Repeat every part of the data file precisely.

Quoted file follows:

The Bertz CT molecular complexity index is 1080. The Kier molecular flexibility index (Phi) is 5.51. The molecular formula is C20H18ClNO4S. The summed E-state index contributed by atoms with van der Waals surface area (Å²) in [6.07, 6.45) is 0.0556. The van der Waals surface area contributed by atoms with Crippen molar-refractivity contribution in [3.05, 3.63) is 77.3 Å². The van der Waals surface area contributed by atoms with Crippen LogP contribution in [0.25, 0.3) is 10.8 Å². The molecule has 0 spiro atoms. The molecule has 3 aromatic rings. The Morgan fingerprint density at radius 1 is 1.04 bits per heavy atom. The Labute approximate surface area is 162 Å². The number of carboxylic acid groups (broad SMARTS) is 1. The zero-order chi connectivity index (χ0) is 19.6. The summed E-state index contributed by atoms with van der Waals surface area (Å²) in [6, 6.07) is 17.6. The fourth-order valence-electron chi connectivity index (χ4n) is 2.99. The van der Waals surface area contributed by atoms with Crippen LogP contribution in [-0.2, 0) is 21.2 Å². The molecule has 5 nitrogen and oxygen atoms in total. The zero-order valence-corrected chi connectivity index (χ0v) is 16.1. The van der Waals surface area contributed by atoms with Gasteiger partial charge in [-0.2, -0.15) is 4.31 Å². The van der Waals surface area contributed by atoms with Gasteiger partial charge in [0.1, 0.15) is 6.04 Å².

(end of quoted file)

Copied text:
The Bertz CT molecular complexity index is 1080. The Kier molecular flexibility index (Phi) is 5.51. The molecular formula is C20H18ClNO4S. The summed E-state index contributed by atoms with van der Waals surface area (Å²) in [6.07, 6.45) is 0.0556. The van der Waals surface area contributed by atoms with Crippen molar-refractivity contribution in [3.05, 3.63) is 77.3 Å². The van der Waals surface area contributed by atoms with Crippen LogP contribution in [0.25, 0.3) is 10.8 Å². The molecule has 0 spiro atoms. The molecule has 3 aromatic rings. The Morgan fingerprint density at radius 1 is 1.04 bits per heavy atom. The Labute approximate surface area is 162 Å². The number of carboxylic acid groups (broad SMARTS) is 1. The zero-order chi connectivity index (χ0) is 19.6. The summed E-state index contributed by atoms with van der Waals surface area (Å²) in [6, 6.07) is 17.6. The fourth-order valence-electron chi connectivity index (χ4n) is 2.99. The van der Waals surface area contributed by atoms with Crippen LogP contribution in [-0.2, 0) is 21.2 Å². The molecule has 5 nitrogen and oxygen atoms in total. The zero-order valence-corrected chi connectivity index (χ0v) is 16.1. The van der Waals surface area contributed by atoms with Gasteiger partial charge in [-0.2, -0.15) is 4.31 Å². The van der Waals surface area contributed by atoms with Gasteiger partial charge in [0.1, 0.15) is 6.04 Å².